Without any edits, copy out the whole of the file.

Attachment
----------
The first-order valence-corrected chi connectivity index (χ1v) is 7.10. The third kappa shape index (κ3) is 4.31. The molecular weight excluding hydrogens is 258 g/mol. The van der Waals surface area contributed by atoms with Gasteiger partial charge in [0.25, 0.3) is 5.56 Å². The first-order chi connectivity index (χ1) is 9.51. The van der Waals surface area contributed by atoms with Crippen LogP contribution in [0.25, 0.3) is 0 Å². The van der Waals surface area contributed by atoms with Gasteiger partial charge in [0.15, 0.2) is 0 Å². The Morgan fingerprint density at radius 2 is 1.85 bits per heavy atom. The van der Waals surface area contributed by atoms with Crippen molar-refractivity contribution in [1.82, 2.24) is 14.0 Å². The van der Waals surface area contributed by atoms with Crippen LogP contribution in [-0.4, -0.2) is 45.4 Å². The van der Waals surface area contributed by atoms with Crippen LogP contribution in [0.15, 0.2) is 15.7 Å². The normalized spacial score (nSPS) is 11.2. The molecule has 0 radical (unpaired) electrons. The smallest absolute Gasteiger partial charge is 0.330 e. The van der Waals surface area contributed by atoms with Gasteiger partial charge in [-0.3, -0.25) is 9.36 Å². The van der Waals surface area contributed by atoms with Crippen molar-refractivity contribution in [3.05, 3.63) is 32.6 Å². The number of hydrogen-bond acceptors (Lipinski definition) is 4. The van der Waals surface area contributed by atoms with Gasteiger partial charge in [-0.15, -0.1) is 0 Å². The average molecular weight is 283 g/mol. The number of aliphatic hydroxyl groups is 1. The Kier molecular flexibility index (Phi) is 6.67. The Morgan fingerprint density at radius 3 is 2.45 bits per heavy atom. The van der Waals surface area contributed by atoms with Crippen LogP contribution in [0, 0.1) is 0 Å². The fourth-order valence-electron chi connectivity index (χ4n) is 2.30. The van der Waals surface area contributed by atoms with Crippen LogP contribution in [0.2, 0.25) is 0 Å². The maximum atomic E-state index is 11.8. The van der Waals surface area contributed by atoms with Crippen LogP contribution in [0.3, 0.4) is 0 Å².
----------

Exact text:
The first-order valence-corrected chi connectivity index (χ1v) is 7.10. The third kappa shape index (κ3) is 4.31. The molecular weight excluding hydrogens is 258 g/mol. The van der Waals surface area contributed by atoms with Gasteiger partial charge in [0.25, 0.3) is 5.56 Å². The first-order chi connectivity index (χ1) is 9.51. The van der Waals surface area contributed by atoms with Crippen LogP contribution in [0.25, 0.3) is 0 Å². The van der Waals surface area contributed by atoms with Gasteiger partial charge in [0.15, 0.2) is 0 Å². The Morgan fingerprint density at radius 2 is 1.85 bits per heavy atom. The van der Waals surface area contributed by atoms with Crippen molar-refractivity contribution in [1.82, 2.24) is 14.0 Å². The van der Waals surface area contributed by atoms with Crippen LogP contribution in [-0.4, -0.2) is 45.4 Å². The van der Waals surface area contributed by atoms with Crippen LogP contribution in [0.15, 0.2) is 15.7 Å². The normalized spacial score (nSPS) is 11.2. The molecule has 0 radical (unpaired) electrons. The smallest absolute Gasteiger partial charge is 0.330 e. The van der Waals surface area contributed by atoms with Gasteiger partial charge in [-0.3, -0.25) is 9.36 Å². The van der Waals surface area contributed by atoms with Crippen molar-refractivity contribution in [3.05, 3.63) is 32.6 Å². The number of hydrogen-bond acceptors (Lipinski definition) is 4. The van der Waals surface area contributed by atoms with Gasteiger partial charge in [-0.15, -0.1) is 0 Å². The average molecular weight is 283 g/mol. The number of aliphatic hydroxyl groups is 1. The Kier molecular flexibility index (Phi) is 6.67. The Morgan fingerprint density at radius 3 is 2.45 bits per heavy atom. The van der Waals surface area contributed by atoms with Crippen LogP contribution in [0, 0.1) is 0 Å². The fourth-order valence-electron chi connectivity index (χ4n) is 2.30. The van der Waals surface area contributed by atoms with Crippen LogP contribution in [0.2, 0.25) is 0 Å². The maximum atomic E-state index is 11.8. The van der Waals surface area contributed by atoms with Crippen LogP contribution in [0.3, 0.4) is 0 Å².